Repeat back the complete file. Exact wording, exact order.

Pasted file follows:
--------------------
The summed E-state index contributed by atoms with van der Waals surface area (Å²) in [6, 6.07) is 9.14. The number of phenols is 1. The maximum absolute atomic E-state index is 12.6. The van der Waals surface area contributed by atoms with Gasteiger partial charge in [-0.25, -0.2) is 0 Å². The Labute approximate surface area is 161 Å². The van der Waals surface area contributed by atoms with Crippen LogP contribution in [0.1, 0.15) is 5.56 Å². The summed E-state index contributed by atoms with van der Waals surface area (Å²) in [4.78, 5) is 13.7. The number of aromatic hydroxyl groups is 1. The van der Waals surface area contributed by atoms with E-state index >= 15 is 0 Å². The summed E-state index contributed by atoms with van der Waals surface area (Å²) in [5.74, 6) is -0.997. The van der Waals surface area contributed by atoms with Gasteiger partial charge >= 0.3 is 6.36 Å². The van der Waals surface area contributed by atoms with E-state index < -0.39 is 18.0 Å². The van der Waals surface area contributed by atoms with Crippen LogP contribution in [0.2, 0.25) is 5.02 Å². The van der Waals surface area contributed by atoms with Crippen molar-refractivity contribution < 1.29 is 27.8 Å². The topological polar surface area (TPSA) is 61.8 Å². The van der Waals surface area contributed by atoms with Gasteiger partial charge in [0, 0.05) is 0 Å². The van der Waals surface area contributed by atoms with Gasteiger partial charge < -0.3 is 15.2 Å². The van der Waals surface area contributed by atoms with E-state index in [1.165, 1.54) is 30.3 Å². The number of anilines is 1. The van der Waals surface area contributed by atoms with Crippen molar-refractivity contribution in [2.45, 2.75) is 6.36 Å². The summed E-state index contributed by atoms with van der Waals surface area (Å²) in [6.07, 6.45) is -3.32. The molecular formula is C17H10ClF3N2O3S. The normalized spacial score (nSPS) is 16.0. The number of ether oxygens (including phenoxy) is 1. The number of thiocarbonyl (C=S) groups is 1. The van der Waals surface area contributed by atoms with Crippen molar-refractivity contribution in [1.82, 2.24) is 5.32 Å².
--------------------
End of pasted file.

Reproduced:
The summed E-state index contributed by atoms with van der Waals surface area (Å²) in [6, 6.07) is 9.14. The number of phenols is 1. The maximum absolute atomic E-state index is 12.6. The van der Waals surface area contributed by atoms with Gasteiger partial charge in [-0.25, -0.2) is 0 Å². The Labute approximate surface area is 161 Å². The van der Waals surface area contributed by atoms with Crippen LogP contribution in [0.1, 0.15) is 5.56 Å². The summed E-state index contributed by atoms with van der Waals surface area (Å²) in [4.78, 5) is 13.7. The number of aromatic hydroxyl groups is 1. The van der Waals surface area contributed by atoms with E-state index >= 15 is 0 Å². The summed E-state index contributed by atoms with van der Waals surface area (Å²) in [5.74, 6) is -0.997. The van der Waals surface area contributed by atoms with Gasteiger partial charge >= 0.3 is 6.36 Å². The van der Waals surface area contributed by atoms with E-state index < -0.39 is 18.0 Å². The van der Waals surface area contributed by atoms with Crippen LogP contribution in [0.2, 0.25) is 5.02 Å². The van der Waals surface area contributed by atoms with Crippen molar-refractivity contribution < 1.29 is 27.8 Å². The topological polar surface area (TPSA) is 61.8 Å². The van der Waals surface area contributed by atoms with Gasteiger partial charge in [0, 0.05) is 0 Å². The van der Waals surface area contributed by atoms with Gasteiger partial charge < -0.3 is 15.2 Å². The van der Waals surface area contributed by atoms with E-state index in [1.165, 1.54) is 30.3 Å². The number of anilines is 1. The van der Waals surface area contributed by atoms with Crippen molar-refractivity contribution in [2.45, 2.75) is 6.36 Å². The summed E-state index contributed by atoms with van der Waals surface area (Å²) in [6.07, 6.45) is -3.32. The molecular formula is C17H10ClF3N2O3S. The normalized spacial score (nSPS) is 16.0. The number of ether oxygens (including phenoxy) is 1. The number of thiocarbonyl (C=S) groups is 1. The van der Waals surface area contributed by atoms with Crippen molar-refractivity contribution in [1.82, 2.24) is 5.32 Å².